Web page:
— -- intro: This week Ed Sheeran makes his second official splash at mainstream gold, Phish returns after a five-year hiatus, Mastodon bring the rock, Bassnectar explores a wide variety of EDM sounds and RIFF RAFF delivers one of 2014’s most baffling records. As the summer kicks into gear, this proves to be a diverse week.
quicklist: 1title: Ed Sheeran’s “x” **text: Ed Sheeran’s “x” follows his debut “+.” It continues to offer up Sheeran’s sensitive acoustic guitar-heavy pop. At his best, Sheeran can offer up a level of song-craft not often given to his young, radio-listening audience. At his worst, he can be placed in sonic landscapes where he does not comfortably fit. His Pharrell collaboration, “Sing” is the album’s single and it is painfully awkward. As much as he wishes to have a funk and hip-hop-driven swagger, it just isn’t a pose that works in his favor. He attempted this kind of balances on “+” also, but here he has seemingly, unwisely upped the ante.
Too much of this record finds Sheeran trying to force the groove in the name of pop success. He’s trying to play rhythm games on tracks like “Don’t” and “Nina,” attempting an R&B rebirth. The truth is, Sheeran is in top form when he is delivering more straight ahead material. He can sing a soft acoustic ballad without coming off as stale or boring. But he seems determined to fuse hip-hop into his work, even actually flat-out rapping on “The Man,” but the style doesn’t bring out his best qualities. Sheeran may be a fan of hip-hop, but it truly does not suit him. That combined with an attempt at a Timberlake-style croon for smoothness could doom this album.
Sheeran can be a gifted writer, so the fact that “x,” like its predecessor is such a mixed bag leaning towards the negative side of the equation is frustrating. One can probably assume that his next few albums will be called something like “-,“ “/” and “=.” Let’s hope if he continues this title trend that by the end of the cycle he knows where his strengths truly lie.
“I’m A Mess” This is a stirring example of what this album could have been. This track is melodically rich with a sense of tension. It shows what can happen when Sheeran shifts his focus from lyrical syncopation to tunefulness. By a long shot, this is the best song on the record.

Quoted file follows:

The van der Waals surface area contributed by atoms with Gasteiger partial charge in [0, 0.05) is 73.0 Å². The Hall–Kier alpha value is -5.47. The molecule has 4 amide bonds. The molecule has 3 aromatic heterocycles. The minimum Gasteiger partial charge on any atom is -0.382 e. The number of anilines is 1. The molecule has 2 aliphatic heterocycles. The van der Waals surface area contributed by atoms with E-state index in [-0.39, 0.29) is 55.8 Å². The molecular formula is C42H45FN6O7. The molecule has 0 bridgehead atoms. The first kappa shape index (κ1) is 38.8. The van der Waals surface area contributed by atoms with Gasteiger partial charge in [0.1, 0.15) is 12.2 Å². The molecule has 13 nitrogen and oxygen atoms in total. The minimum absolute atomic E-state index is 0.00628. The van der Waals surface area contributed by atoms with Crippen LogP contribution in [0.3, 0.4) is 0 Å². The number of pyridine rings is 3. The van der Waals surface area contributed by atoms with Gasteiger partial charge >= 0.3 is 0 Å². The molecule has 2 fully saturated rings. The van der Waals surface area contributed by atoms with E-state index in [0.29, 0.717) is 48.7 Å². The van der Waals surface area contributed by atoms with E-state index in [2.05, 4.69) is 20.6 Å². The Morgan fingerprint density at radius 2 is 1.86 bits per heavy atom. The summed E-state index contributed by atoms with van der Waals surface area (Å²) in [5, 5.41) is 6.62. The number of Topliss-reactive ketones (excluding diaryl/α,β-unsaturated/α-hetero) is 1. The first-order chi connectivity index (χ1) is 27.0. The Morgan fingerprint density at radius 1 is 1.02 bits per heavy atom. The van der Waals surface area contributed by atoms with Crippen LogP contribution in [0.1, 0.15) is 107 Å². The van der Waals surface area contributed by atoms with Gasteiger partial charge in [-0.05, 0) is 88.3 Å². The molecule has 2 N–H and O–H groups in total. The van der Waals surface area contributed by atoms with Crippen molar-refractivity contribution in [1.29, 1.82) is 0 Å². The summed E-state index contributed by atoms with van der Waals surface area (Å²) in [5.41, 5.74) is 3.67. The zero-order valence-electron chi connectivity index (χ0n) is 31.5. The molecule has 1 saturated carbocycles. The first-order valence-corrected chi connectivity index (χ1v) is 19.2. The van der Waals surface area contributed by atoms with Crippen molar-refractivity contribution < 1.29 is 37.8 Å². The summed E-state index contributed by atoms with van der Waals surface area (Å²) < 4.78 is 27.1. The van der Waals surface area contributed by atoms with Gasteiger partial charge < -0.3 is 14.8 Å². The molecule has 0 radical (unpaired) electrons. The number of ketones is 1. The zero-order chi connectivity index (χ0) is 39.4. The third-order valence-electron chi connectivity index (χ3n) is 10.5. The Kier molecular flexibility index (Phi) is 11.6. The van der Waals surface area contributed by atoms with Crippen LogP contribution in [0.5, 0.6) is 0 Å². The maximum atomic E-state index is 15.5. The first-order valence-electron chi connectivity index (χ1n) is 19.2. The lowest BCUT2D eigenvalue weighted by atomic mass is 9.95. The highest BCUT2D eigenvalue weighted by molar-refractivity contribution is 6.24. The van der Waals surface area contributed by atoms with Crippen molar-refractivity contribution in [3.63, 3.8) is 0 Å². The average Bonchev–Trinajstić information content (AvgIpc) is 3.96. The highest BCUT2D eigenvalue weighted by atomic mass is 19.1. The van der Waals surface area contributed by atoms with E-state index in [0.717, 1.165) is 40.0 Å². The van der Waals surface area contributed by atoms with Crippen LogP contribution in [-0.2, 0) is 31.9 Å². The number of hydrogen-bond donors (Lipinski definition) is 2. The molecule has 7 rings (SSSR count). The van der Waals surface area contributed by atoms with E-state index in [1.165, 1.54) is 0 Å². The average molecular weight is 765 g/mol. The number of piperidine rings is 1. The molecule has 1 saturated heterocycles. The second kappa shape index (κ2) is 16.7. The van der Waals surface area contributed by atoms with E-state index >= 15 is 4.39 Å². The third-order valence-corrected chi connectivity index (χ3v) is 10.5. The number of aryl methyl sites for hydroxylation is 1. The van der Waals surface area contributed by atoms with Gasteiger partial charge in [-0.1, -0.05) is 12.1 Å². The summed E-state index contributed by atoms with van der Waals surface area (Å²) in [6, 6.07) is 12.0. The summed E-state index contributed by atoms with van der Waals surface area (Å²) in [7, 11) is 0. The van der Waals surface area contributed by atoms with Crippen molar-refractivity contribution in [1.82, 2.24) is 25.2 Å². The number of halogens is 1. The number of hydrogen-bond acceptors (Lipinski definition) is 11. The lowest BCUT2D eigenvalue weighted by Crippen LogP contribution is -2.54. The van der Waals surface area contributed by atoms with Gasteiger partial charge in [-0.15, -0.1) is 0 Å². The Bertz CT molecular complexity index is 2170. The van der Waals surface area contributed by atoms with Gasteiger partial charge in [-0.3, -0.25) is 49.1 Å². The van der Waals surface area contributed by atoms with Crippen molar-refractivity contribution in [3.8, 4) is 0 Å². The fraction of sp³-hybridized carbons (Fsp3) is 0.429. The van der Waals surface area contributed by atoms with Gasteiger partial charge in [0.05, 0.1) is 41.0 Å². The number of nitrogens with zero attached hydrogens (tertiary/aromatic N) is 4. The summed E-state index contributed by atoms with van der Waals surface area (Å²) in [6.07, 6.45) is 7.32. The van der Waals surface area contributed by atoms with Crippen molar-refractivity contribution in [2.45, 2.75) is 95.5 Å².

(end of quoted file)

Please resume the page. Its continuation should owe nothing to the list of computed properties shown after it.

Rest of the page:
“Tenerife Sea” This is a nice bit of lovelorn folk pop, even if the beginning sounds like he’s about to cover Avril Lavigne’s “I’m With You.” But this kind of straight-forward love song is Sheeran’s specialty.
quicklist: 2title: Phish’s “Fuego” ***1/2text: On their first album in five years, the members of Vermont’s jam-band institution return in top form. The level of musicianship has always been high on their releases. After all, they have been playing as a band now for 30 years. Sometimes on their previous releases, their tracks’ elongated lengths and their occasional noodling tendencies made their albums a bit of a chore for non-diehards, but on “Fuego,” they sound refreshed, meaning that this is a rather lively release short on tedious passages.
It’s also a really crisp sounding record. When the other members harmonize with Trey Anastasio, it is as if they are all singing in the room with you. This is bright, old-fashioned band-know-how without major studio tricks. It is actually refreshing. This is also a pretty melodic set of songs, which means this record could easily win over people who have never heard Phish before.
Maybe due to their jam-band pedigree, it has become a little too easy to compare this band to the Grateful Dead, but they have always had a distinct quirkiness of their own. Comparing them strictly to the Dead does them a severe disservice. In all truth, on “Fuego,” the members of Phish deliver a modern take on the earthy sound that ruled the radio in the seventies. There are hints of the Band, Steely Dan and others throughout this set. Had Phish been around at the time of the inception of “Saturday Night Live,” their natural feel would have fit right in with the show’s original musical flavor. They are a throwback to the days when musicianship actually trumped pop flash.
The band only falters once on this 10-song set, on the disastrous hip-hop and funk experiment, “Wombat,” but the rest of the album makes a strong enough statement to forgive the momentary slide. In other words, “Fuego” for the most part is a strong record.
“Halfway To The Moon” If Jackson Browne or Ben Folds were set up with a vaguely funky backdrop, they might come up with a track like this. Somehow it balances a pensive quality with a grooviness. Plus, it has a really excellent piano solo.
“Fuego” At over nine minutes in length, this opening title-track could potentially outstay its welcome. But it doesn’t because it stands as a constantly moving exercise in musical prowess. As the band rallies between rock edge and jazz freak outs, they show their skills.
“Winterqueen” This playful, reflective song brings to mind a jammy, ethereal response to INXS’ “Beautiful Girl.”